Total U.S. apparel imports (MFA) increased by 4.4% in the month on a dollar basis and by 6.7% on a square meter equivalent (SME), basis, according to data just released by OTEXA, the International Trade Administration’s Office of Textiles and Apparel, bringing the year-to-date import increases in the two measures to 3.3% and 5.2%, respectively.
Total apparel imports from China rose by 0.6% in May on a dollar basis and 5.9% on an SME basis as the country shipped cheaper apparel to the U.S. So far this year, imports from China have grown by 1 percent in dollars, one-quarter the pace of total apparel imports, causing China’s share of U.S. apparel imports to drop to 31.4% from 32.1% in the year-ago period, the biggest loss of any major trading partner.
Apparel imports from Vietnam increased in May by 18.4% year-over-year to $786 million, making it the number two source of U.S. apparel imports, and giving the country a 1.2-percentage-point share gain so far this year to 12.7% of total dollar imports of apparel. For the year-to-date, dollar imports from Vietnam are up by 14.1%. With passing of TPP looking more likely than ever, though still not a sure thing, Vietnam’s position as a source might become stronger still.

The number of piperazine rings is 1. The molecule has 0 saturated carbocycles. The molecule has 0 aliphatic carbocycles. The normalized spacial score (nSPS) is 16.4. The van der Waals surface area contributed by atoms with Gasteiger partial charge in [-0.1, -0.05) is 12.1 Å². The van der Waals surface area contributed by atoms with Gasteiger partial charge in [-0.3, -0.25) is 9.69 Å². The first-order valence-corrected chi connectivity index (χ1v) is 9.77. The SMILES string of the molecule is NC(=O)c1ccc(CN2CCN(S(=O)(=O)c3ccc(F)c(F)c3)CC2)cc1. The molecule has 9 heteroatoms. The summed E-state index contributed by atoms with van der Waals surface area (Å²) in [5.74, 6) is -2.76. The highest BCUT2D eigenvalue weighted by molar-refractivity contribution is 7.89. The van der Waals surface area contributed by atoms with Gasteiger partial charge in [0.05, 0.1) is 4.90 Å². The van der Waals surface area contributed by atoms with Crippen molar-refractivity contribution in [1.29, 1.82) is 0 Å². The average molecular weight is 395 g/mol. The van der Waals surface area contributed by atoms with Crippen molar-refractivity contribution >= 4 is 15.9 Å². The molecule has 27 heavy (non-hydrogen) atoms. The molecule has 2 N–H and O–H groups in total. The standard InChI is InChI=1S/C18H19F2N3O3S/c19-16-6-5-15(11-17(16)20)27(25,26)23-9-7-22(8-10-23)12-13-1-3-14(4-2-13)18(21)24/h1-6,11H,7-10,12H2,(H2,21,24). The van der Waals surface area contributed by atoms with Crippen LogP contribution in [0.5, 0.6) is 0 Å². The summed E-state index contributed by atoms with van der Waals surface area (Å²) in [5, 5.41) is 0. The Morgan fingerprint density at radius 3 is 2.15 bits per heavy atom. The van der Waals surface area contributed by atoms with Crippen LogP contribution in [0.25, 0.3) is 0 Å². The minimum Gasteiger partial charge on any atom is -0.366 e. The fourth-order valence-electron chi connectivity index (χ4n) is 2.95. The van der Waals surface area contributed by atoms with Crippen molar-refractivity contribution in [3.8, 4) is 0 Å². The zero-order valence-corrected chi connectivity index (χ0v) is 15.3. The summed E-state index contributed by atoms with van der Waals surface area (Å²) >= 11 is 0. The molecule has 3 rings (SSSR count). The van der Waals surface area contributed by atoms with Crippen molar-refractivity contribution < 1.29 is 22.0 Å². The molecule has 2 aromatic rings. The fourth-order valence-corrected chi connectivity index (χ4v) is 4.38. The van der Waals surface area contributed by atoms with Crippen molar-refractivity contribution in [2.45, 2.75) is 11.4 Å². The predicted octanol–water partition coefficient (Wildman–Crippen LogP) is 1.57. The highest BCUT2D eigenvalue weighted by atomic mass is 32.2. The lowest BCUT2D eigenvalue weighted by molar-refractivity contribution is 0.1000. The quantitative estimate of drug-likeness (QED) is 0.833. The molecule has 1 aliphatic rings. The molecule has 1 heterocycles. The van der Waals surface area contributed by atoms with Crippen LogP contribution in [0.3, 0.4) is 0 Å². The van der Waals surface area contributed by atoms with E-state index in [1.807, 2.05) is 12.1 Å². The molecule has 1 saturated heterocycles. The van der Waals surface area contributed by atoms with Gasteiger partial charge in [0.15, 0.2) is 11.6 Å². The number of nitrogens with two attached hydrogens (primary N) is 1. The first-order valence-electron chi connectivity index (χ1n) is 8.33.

Apparel imports from India grew by 3.5% to $292 million, bringing the year-to-date total to almost $1.7 billion dollars, up 8.7% compared to the same period in 2014.
Imports from Bangladesh have grown by 7 percent so far in 2015, to $2.2 billion, a big swing from the 2.3% decline in 2014.
Indonesia’s apparel shipments to the U.S. have declined by 1.5% in the first five months of 2015, resulting in a 0.3% share loss, as the country tries to grapple with infrastructure deficiencies and labor issues.
Other countries are also appearing on U.S. brands’ radar as smaller developing nations begin to build apparel manufacturing capabilities. The share of these countries, noted under “rest of world” in the chart below, have seen double-digit growth so far this year, and include Sri Lanka, Jordan, Haiti and Kenya.
Imports from Burma (Myanmar) have more than doubled in the first five months of 2015, to over $10 million. Though concerns over wage disputes and safety compliance are keeping many U.S. brands away, the low wages and expanding cut-and-sew capabilities are proving interesting to others.